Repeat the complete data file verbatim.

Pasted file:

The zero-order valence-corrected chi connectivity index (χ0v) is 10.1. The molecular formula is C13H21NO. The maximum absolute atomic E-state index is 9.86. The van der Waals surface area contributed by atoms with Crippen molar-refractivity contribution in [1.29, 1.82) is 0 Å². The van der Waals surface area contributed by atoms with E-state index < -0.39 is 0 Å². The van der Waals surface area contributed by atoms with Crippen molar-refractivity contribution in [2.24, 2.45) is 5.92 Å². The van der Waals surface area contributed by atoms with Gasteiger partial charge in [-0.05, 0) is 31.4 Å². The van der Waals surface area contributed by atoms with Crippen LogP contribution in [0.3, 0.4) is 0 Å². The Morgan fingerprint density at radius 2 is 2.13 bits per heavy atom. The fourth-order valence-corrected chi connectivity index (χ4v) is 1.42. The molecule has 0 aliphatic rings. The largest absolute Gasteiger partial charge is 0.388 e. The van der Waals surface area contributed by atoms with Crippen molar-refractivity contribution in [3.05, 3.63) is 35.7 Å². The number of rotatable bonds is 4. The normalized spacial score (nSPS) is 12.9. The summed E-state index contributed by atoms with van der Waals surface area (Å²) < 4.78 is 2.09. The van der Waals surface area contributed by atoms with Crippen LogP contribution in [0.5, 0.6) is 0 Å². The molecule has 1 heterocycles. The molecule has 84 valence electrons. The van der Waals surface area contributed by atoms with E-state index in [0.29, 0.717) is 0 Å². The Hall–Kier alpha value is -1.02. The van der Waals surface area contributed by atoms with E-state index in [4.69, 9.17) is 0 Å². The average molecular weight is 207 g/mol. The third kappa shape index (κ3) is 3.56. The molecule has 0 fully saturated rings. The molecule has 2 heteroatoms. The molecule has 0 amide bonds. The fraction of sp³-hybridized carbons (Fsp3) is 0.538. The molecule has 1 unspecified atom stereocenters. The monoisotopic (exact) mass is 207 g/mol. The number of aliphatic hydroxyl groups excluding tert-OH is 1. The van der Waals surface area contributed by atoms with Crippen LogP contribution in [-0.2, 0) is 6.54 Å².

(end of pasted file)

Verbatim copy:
The zero-order valence-corrected chi connectivity index (χ0v) is 10.1. The molecular formula is C13H21NO. The maximum absolute atomic E-state index is 9.86. The van der Waals surface area contributed by atoms with Crippen molar-refractivity contribution in [1.29, 1.82) is 0 Å². The van der Waals surface area contributed by atoms with E-state index < -0.39 is 0 Å². The van der Waals surface area contributed by atoms with Crippen molar-refractivity contribution in [2.24, 2.45) is 5.92 Å². The van der Waals surface area contributed by atoms with Gasteiger partial charge in [-0.05, 0) is 31.4 Å². The van der Waals surface area contributed by atoms with Crippen LogP contribution in [0.3, 0.4) is 0 Å². The Morgan fingerprint density at radius 2 is 2.13 bits per heavy atom. The fourth-order valence-corrected chi connectivity index (χ4v) is 1.42. The molecule has 0 aliphatic rings. The largest absolute Gasteiger partial charge is 0.388 e. The van der Waals surface area contributed by atoms with Crippen molar-refractivity contribution in [3.05, 3.63) is 35.7 Å². The number of rotatable bonds is 4. The normalized spacial score (nSPS) is 12.9. The summed E-state index contributed by atoms with van der Waals surface area (Å²) < 4.78 is 2.09. The van der Waals surface area contributed by atoms with Crippen LogP contribution in [0.5, 0.6) is 0 Å². The molecule has 1 heterocycles. The molecule has 84 valence electrons. The van der Waals surface area contributed by atoms with E-state index in [0.29, 0.717) is 0 Å². The Hall–Kier alpha value is -1.02. The van der Waals surface area contributed by atoms with E-state index in [4.69, 9.17) is 0 Å². The average molecular weight is 207 g/mol. The third kappa shape index (κ3) is 3.56. The molecule has 0 fully saturated rings. The molecule has 2 heteroatoms. The molecule has 0 amide bonds. The fraction of sp³-hybridized carbons (Fsp3) is 0.538. The molecule has 1 unspecified atom stereocenters. The monoisotopic (exact) mass is 207 g/mol. The number of aliphatic hydroxyl groups excluding tert-OH is 1. The van der Waals surface area contributed by atoms with Crippen LogP contribution in [-0.2, 0) is 6.54 Å².